A couple of months ago I took delivery of my Snowsled Wilderness Jacket.. just before the good weather settled in. Whenever we had a few spots of rain I would run outside with the dog but it’s not until this last week I’ve had any decent ‘bad weather’ in which to test the jacket properly.
I have owned all kinds of jacket technology in the past, Gore-tex, eVent, Paramo, you name it. This was the first Ventile Jacket I have ever owned and it really is in a class of it’s own.
Strange when you think about how long the material has been around.
Invented in Manchester during the Second World War, Ventile is a high-quality natural fabric made of tightly woven cotton. It’s both breathable and waterproof adding a huge amount of insulation. I find it warmer than Gore-tex, yet nowhere near as hot as I have found Paramo jackets. It’s pretty tough and I have trawled through dense bramble with no issue. Something I wouldn’t dare do in a synthetic fabric jacket. Also, round the camp fire, embers just seem to fall off it rather than have you fear spontaneous combustion should you get too close to the flames as with other jacket types.
It’s no surprise that Ventile is making a comeback with Bushcrafters. The fabric is soft and quiet. I was amazed when I first put the hood up. I am so used to the rustle of a synthetic jacket that i was not prepared for the shock of still being able to hear what was around me as i walked hood up, through the woods in the rain. The wilderness jacket also has a wired peak making the hood easy to fix behind me should I want to don my Tilley hat and play English Gent/Cowboy.
To be really waterproof Ventile garments are made in two layers As the outer one soaks up the rain it forms a barrier stopping more getting through. Interestingly though, in light rain the weave is so tight I found that the rain sat on the surface in droplets.
It takes a severe downpour for you to really test the waterproofing. Rain of course adds weight to an already mid weight jacket. I can’t see an ultra-light backpacker going for a Ventile jacket but I also can’t see them needing much of the many extra benefits you gain from wearing Ventile. Ultra-lighters mostly tend to be racing through the country. Not always needing a jacket for life or something as heavy duty.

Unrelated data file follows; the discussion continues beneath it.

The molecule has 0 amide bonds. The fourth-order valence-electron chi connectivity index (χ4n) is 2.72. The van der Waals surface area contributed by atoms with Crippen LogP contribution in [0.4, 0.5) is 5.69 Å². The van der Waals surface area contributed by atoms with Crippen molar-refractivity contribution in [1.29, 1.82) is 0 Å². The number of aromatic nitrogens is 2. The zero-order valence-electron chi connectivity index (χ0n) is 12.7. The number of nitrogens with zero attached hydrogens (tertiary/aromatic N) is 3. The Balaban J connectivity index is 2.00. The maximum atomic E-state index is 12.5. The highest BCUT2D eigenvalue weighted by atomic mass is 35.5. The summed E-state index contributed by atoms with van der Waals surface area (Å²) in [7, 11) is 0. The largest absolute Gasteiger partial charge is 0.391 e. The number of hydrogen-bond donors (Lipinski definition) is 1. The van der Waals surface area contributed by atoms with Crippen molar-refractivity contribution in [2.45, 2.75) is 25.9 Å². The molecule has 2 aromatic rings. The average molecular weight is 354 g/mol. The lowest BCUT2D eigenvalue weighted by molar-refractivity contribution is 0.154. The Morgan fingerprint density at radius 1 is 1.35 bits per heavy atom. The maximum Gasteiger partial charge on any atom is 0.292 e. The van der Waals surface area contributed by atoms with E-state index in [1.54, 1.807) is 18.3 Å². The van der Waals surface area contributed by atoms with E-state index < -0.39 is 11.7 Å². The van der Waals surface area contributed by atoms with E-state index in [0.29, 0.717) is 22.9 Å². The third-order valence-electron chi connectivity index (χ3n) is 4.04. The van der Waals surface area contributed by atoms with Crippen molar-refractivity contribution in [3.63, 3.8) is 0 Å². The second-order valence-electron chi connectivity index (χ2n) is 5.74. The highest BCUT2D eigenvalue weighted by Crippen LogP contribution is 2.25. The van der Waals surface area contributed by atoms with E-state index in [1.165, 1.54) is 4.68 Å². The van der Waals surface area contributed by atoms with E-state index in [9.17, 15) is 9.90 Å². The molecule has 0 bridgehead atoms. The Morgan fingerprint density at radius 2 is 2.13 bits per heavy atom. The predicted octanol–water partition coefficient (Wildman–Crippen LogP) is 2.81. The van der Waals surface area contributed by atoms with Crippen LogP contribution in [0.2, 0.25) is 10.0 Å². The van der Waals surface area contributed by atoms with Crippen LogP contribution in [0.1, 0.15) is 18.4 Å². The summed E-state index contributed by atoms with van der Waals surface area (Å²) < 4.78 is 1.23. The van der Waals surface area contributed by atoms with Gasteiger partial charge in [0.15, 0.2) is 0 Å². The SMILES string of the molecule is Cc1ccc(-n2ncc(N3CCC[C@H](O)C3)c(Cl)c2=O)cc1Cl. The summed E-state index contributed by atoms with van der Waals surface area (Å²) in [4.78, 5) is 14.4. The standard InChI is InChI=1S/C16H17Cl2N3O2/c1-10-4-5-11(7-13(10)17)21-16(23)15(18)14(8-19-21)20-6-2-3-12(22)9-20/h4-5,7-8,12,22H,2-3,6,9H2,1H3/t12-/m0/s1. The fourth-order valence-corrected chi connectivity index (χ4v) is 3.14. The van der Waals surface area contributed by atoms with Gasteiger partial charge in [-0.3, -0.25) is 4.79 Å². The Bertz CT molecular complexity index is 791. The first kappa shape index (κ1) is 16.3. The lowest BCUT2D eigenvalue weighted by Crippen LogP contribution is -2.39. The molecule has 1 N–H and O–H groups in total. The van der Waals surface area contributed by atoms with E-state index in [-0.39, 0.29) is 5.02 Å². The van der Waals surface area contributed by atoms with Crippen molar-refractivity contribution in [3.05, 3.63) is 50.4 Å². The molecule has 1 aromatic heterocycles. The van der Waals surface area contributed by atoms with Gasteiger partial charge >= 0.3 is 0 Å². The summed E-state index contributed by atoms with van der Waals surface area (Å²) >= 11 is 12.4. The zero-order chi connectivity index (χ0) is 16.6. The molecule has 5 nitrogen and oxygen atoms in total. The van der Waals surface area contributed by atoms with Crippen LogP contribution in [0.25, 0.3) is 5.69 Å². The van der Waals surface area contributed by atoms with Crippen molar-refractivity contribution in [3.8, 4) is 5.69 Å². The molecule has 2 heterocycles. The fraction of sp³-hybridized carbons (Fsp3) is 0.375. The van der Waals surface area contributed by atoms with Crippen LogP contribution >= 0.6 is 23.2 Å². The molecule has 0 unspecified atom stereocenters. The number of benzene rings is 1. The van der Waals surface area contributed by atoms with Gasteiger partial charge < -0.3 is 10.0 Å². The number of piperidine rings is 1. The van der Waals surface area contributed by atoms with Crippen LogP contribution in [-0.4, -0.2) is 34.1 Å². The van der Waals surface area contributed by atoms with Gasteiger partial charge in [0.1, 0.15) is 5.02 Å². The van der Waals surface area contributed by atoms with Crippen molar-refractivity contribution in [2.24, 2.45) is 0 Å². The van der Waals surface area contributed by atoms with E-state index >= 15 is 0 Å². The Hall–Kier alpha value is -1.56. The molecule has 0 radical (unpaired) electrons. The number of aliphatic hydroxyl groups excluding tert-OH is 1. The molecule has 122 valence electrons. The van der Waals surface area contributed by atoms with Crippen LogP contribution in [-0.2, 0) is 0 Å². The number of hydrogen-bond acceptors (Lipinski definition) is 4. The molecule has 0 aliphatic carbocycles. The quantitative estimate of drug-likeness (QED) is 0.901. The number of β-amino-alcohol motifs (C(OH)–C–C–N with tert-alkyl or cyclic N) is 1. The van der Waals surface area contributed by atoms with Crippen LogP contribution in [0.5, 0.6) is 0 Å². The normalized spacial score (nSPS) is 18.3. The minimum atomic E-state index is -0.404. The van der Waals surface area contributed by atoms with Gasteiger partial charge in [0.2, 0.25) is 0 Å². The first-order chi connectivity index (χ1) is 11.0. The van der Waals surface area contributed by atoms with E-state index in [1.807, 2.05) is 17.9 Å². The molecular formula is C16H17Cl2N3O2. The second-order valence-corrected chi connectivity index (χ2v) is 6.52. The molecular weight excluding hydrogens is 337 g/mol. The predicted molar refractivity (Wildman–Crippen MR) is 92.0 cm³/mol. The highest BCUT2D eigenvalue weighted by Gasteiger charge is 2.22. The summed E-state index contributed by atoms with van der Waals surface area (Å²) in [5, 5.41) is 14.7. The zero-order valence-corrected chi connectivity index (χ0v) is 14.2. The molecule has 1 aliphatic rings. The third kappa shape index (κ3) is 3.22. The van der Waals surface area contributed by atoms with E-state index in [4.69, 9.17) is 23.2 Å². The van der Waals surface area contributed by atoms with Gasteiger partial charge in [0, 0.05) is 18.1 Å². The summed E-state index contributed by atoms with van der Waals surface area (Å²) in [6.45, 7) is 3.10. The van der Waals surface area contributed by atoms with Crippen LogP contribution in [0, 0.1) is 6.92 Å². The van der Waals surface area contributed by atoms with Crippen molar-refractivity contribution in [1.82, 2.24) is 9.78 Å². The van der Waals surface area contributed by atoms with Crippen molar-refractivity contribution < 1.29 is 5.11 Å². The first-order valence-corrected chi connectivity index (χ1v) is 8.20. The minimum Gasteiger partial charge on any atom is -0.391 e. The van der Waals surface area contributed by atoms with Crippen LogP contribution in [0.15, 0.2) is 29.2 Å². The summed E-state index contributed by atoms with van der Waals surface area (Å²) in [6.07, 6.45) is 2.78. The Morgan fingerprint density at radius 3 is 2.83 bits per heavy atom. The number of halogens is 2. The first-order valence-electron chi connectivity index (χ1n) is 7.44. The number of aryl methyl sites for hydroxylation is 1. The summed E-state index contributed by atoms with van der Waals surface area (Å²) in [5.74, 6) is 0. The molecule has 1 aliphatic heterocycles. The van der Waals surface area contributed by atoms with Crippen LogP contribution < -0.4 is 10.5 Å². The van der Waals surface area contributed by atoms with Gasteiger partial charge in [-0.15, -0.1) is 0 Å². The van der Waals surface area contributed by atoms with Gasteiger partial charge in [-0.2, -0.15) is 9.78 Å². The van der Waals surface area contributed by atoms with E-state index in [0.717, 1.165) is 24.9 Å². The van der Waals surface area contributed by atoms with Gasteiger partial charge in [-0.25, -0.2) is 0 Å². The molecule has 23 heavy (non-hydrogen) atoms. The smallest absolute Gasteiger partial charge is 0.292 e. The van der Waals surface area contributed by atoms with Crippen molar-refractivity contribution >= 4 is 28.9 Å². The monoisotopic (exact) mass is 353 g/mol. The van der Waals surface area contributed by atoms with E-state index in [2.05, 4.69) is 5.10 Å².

This Snowsled Wilderness is one of many jacket and smock designs hand-made by Snowsled. It is also the longest walking jacket I have ever owned and now can’t see myself ever wanting anything shorter. The extra protection you gain from the jacket dropping past your bum means I have not needed waterproof trousers in all but the severest weather.
Add to these mounting benefits that Ventile does not need to be constantly reproofed, is easily fixed and is as comfortable as you expect cotton to be and I seriously think you cannot find a better bespoke jacket for enjoying the outdoors. I certainly feel more a part of my natural surrounding when wearing it.
They’re not cheep mind. They are also not fashion jackets meant to be cast aside at the end of the year when a new model is out. This is a Jacket for life. And you really do get what you pay for. If you live and work in the country and feel like you deserve the best, Take a look at a Ventile jacket before you look at anything else.
Thanks go to Snowsled for answering all my questions and their great service. Check out their impressive history and for more specs and pricing on the Wilderness Jacket and other clothing please visit the Snowsled Website. http://www.snowsled.com
I still have Autumn and Winter on the horizon and will no doubt update this blog or my other places like http://christianpayne.posterous.com or http://documental.ly with any new findings with the jacket and Ventile in general.
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